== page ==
has had his offices in Clarksburg, has
been visiting his parents here, returned
from Parkersbarg this morning
where he has passed the examination
as an aviator. He will leave immediately
for a training camp.
Among those who attended the Coal
clnb luncheon today. wasTontier Governor
A. B. Fleming who came across
tho street to chat with the operators.
Governor Fleming is in splendid health
this winter.
The body of Mrs. John C. Hcnsaker.
whose death occurred Monday night
in Jenkins. Ky.. will probably arrive
here on Thursday morning at 10:40
o'clock. Until farther word is heard
from Mr. Htmsaker definite arrangemontc
will Tut mnHp fftp fnnflfftT
services although the body* will be
interred at Eldora under the direction
of Undertaker Cunningham.
s 5130 Quality Cira
Frank Purdy Declares Gen
She is Fighting, a D<
Party J
(By A*iC<isted Pr-??>
NOTTIGHilA.V, Eng.. Jan. At
the opening today of the annual labor
conference Frank Purdy the president
said that if Germany 'would not accept
the terms President Wilson. Premier
Lloyd George and the labor party
have laid down as minimum "wej
must fight on."
President Purdy said that in view of j
Infants Under Three are AIAllowed
Three Eggs
a Month.
<By Associated Press)
PETROGRAD. Jan. 2"?Since the
dissolution of the Constituent assem-j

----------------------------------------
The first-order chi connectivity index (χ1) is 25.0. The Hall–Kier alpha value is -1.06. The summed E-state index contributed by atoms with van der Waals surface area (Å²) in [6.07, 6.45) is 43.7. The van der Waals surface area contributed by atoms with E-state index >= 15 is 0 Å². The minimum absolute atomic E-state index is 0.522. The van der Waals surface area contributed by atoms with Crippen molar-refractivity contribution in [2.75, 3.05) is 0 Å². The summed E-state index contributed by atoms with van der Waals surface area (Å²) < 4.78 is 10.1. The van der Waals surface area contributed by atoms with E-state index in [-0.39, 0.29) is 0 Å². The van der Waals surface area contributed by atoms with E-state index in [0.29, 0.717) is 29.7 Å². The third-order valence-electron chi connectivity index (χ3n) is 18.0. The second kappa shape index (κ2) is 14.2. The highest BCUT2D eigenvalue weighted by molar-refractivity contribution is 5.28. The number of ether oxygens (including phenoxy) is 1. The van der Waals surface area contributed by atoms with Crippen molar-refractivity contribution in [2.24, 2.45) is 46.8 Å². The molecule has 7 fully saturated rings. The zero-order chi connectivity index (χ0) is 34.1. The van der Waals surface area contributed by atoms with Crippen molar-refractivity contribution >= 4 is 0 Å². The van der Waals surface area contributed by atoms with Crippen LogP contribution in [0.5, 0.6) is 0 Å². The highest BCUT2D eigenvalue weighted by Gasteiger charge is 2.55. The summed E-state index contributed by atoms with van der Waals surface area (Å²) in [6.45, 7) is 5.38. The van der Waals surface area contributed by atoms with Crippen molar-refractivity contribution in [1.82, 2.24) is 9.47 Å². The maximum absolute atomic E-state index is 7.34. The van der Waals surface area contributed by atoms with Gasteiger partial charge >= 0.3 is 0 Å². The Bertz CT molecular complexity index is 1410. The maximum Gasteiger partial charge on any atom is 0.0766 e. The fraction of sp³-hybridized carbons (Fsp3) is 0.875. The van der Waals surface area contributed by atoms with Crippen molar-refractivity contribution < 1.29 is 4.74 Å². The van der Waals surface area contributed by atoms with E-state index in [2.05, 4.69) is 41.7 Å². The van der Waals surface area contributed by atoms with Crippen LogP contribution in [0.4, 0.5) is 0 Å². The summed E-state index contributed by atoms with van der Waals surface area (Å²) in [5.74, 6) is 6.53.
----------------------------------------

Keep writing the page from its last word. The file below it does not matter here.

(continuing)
b'y and the disappearance of any im-:
mediate hope of reconciling the political
parties, public >-*iption in northern
Russia is centered on the bread
shortage. The lack of practically all
food stuffs, the break down of trans-:
portation and the commercial stagnation
as result of closing of the i
banks is acute.
Petrograd and all the northern cities
of Russia have little bread.
Tho bread lines in Petrograd today!
have reduced to a quarter pound daily.
The food committee has limited!
eggs to children under three years,
each child to have four eggs a month!
but eggs are not obtainable at any
price. _ The committee has limited j
fresh in eat to children between- ages I
of three and tjvelve with halt pound j
monthly to each, child.' Potatoes have!
been- substituted for bread, but thei
cost ds equivalent to 18 cents per
pound in Petrograd and consequently
the masses of people cannot boy them.
ating oil is not obtainable
in Pet.Ggrad. and candles are selling
at 75 cents per pound.
Big Four Train
(roes Into Ditch
fBy Associated Press)
MARION. Ohio. Jan. 23.?Four persons
weer painfully injured early this
morning when a west bound Big Fou-|
passenger train en route from Cleveland
to St. Louis strnck a broken rail
1 ?--? _?* -? --.T
two miles , Yr est Ui .ttACMlvru auu
cars went Into the ditch.
Two passenger coaches and one
Pullman car turned over. The injured
were brought to hospitals here. Those
injured are: Mrs. Aina Franks, St.
Louis: Kenneth Fields. Conneaut, O.;
Ernest Zulpo, Tontitown. Kansas; Dennis
Murphy, St. Louis.
Sounds Like Mockery
Declare ' Bolsheviki
LONDON. .Tan. 23. ? A long statement